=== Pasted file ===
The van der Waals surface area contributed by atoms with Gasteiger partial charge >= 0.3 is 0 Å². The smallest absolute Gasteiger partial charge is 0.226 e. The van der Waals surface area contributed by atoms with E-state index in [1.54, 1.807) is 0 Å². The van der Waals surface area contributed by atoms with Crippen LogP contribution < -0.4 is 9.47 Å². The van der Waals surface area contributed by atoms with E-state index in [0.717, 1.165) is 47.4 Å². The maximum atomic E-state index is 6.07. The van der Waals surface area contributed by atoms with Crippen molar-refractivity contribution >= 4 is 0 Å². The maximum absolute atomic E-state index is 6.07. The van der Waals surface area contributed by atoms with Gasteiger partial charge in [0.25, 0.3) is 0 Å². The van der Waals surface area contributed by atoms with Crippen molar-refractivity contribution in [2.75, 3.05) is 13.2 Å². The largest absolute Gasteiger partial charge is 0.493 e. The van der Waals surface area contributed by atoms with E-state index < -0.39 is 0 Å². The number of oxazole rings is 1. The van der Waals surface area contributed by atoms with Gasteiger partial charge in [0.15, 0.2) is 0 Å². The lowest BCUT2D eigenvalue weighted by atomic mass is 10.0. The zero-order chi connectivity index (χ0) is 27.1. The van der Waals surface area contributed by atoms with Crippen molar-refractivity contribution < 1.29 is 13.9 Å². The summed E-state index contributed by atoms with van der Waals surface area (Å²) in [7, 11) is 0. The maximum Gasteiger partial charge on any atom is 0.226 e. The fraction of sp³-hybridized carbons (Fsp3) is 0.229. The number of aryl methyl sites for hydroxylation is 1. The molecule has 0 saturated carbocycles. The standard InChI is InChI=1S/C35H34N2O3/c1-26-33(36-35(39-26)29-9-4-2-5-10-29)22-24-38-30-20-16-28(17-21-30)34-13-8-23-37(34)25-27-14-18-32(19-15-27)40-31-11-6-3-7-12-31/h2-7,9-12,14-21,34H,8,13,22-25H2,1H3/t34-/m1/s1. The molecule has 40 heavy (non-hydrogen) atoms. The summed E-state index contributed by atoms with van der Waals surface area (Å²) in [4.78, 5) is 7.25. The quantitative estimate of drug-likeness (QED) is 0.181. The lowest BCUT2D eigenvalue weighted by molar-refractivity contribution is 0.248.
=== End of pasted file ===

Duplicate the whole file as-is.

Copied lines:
The van der Waals surface area contributed by atoms with Gasteiger partial charge >= 0.3 is 0 Å². The smallest absolute Gasteiger partial charge is 0.226 e. The van der Waals surface area contributed by atoms with E-state index in [1.54, 1.807) is 0 Å². The van der Waals surface area contributed by atoms with Crippen LogP contribution < -0.4 is 9.47 Å². The van der Waals surface area contributed by atoms with E-state index in [0.717, 1.165) is 47.4 Å². The maximum atomic E-state index is 6.07. The van der Waals surface area contributed by atoms with Crippen molar-refractivity contribution >= 4 is 0 Å². The maximum absolute atomic E-state index is 6.07. The van der Waals surface area contributed by atoms with Gasteiger partial charge in [0.25, 0.3) is 0 Å². The van der Waals surface area contributed by atoms with Crippen molar-refractivity contribution in [2.75, 3.05) is 13.2 Å². The largest absolute Gasteiger partial charge is 0.493 e. The van der Waals surface area contributed by atoms with E-state index < -0.39 is 0 Å². The number of oxazole rings is 1. The van der Waals surface area contributed by atoms with Gasteiger partial charge in [0.15, 0.2) is 0 Å². The lowest BCUT2D eigenvalue weighted by atomic mass is 10.0. The zero-order chi connectivity index (χ0) is 27.1. The van der Waals surface area contributed by atoms with Crippen molar-refractivity contribution < 1.29 is 13.9 Å². The summed E-state index contributed by atoms with van der Waals surface area (Å²) in [7, 11) is 0. The maximum Gasteiger partial charge on any atom is 0.226 e. The fraction of sp³-hybridized carbons (Fsp3) is 0.229. The number of aryl methyl sites for hydroxylation is 1. The molecule has 0 saturated carbocycles. The standard InChI is InChI=1S/C35H34N2O3/c1-26-33(36-35(39-26)29-9-4-2-5-10-29)22-24-38-30-20-16-28(17-21-30)34-13-8-23-37(34)25-27-14-18-32(19-15-27)40-31-11-6-3-7-12-31/h2-7,9-12,14-21,34H,8,13,22-25H2,1H3/t34-/m1/s1. The molecule has 40 heavy (non-hydrogen) atoms. The summed E-state index contributed by atoms with van der Waals surface area (Å²) in [4.78, 5) is 7.25. The quantitative estimate of drug-likeness (QED) is 0.181. The lowest BCUT2D eigenvalue weighted by molar-refractivity contribution is 0.248.